6

For a file in sysfs, I tried using

echo 45>target_size

to set the value to 45. This failed, with an invalid entry. However, if I do:

x=45;echo $x>target_size

it works fine. Further, if I use a very big number, it gives me an error about having an invalid file number. So apparently when you echo a straight number, the terminal is interpreting that as a file descriptor, rather than a literal number. What is the proper way to echo a number?

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  • Welcome to AU! What do you mean by "This failed, with an invalid entry"? What makes you this didn't work?
    – MadMike
    Jan 24, 2017 at 14:14
  • If I write to the sysfs file, it prints a message if it receives something, saying "Attempting to set target size to ___" with whatever you put in, and then if its a valid number it eventually says "Target size now set to ___". But if I just use echo ___, it doesn't print anything. So it's apparently treating $x and the plain number as different, even though they ought to be the same thing.
    – Zephyr
    Jan 24, 2017 at 14:20

2 Answers 2

20

It's a matter of how the shell parses your command, I think. When you do

echo 45>target_size

the shell redirects file descriptor 45 to filetarget_size and then executes echo with no arguments.

If instead you do

echo 45 >target_size

it redirects the standard output descriptor to file target_size and then executes echo 45.

TL;DR add whitespace before the redirection operator.

3
  • 2
    Yep, exactly right. Should be worth noting that this seems to be bash-specific. ksh and dash both echo the number into file without issues Jan 24, 2017 at 14:21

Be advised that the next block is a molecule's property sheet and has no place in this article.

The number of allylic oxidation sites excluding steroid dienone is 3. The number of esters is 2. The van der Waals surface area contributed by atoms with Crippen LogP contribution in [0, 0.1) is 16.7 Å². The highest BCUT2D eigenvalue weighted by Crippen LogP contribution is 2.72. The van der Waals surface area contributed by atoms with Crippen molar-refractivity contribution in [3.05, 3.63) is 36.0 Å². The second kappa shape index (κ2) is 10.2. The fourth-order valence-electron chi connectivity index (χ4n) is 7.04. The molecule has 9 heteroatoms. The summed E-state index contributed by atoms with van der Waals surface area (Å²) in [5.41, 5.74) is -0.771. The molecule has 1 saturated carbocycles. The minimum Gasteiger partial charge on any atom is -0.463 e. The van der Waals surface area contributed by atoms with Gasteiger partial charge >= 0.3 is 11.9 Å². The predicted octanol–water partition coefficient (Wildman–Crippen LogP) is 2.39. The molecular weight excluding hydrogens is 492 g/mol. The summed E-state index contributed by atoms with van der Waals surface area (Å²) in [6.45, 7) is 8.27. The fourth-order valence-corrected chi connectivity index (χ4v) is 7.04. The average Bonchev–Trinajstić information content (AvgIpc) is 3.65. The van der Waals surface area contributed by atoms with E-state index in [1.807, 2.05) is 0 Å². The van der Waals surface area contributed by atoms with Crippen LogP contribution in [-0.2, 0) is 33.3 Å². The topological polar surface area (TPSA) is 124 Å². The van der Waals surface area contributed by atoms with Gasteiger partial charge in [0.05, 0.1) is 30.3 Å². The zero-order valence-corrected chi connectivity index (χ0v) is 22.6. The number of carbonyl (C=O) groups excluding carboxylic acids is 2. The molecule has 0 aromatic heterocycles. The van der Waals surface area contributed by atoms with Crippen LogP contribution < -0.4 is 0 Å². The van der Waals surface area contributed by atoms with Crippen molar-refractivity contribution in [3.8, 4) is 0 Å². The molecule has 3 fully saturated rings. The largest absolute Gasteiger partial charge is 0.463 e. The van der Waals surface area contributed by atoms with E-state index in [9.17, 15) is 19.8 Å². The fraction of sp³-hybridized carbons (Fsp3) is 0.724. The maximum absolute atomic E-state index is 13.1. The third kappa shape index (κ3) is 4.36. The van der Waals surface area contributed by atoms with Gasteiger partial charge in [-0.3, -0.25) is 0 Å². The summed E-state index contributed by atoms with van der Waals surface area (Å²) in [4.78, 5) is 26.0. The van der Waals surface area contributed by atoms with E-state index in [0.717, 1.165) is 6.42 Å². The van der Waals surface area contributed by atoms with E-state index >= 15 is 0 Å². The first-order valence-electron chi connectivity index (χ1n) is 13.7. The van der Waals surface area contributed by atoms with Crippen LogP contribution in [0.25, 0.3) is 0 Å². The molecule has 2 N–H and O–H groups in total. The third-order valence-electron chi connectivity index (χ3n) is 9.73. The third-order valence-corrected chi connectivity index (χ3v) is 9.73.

• Just checked in with the bash terminal, and this does indeed seem to be it. That's an interesting quirk that the space matters that much. Thanks!
    – Zephyr
    Jan 24, 2017 at 14:28
  • 2
    Not so quirky: the shell is very whitespace sensitive. Whitespace is used to separate commands/keywords/arguments. You need whitespace within [[ ]] to separate operators/operands Jan 25, 2017 at 1:49
3

@steeldriver's answer is correct - the space between number and redirection operator matters. It seems to be an inconsistent behavior, as in my tests echo 45>output.txt writes 45 to file on ksh93 and dash shells.

As alternative you could always use tee command with here-string operator <<<.

tee  output_file.txt <<< "45"

Or with those shells that don't have <<< operator, echo 45 | tee output_file.txt

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  • tee is not a builtin thus this solution is slower Jan 24, 2017 at 18:04
  • 2
    @TomášNesrovnal slower ? Sorry, but that's a slightly bogus comment. Maybe by nano seconds, but definitelly not any slower than a shell built in. In this case speed is irrelevant, too. Jan 24, 2017 at 18:07
  • 1
    Agreed. Being slower would be important only for a super-critical response time, in which case using a shell would be entirely inappropriate anyway. The days when computers were so slow that they needed maximum optimisation for everyday use are long gone, thank goodness! Jan 31, 2017 at 8:45

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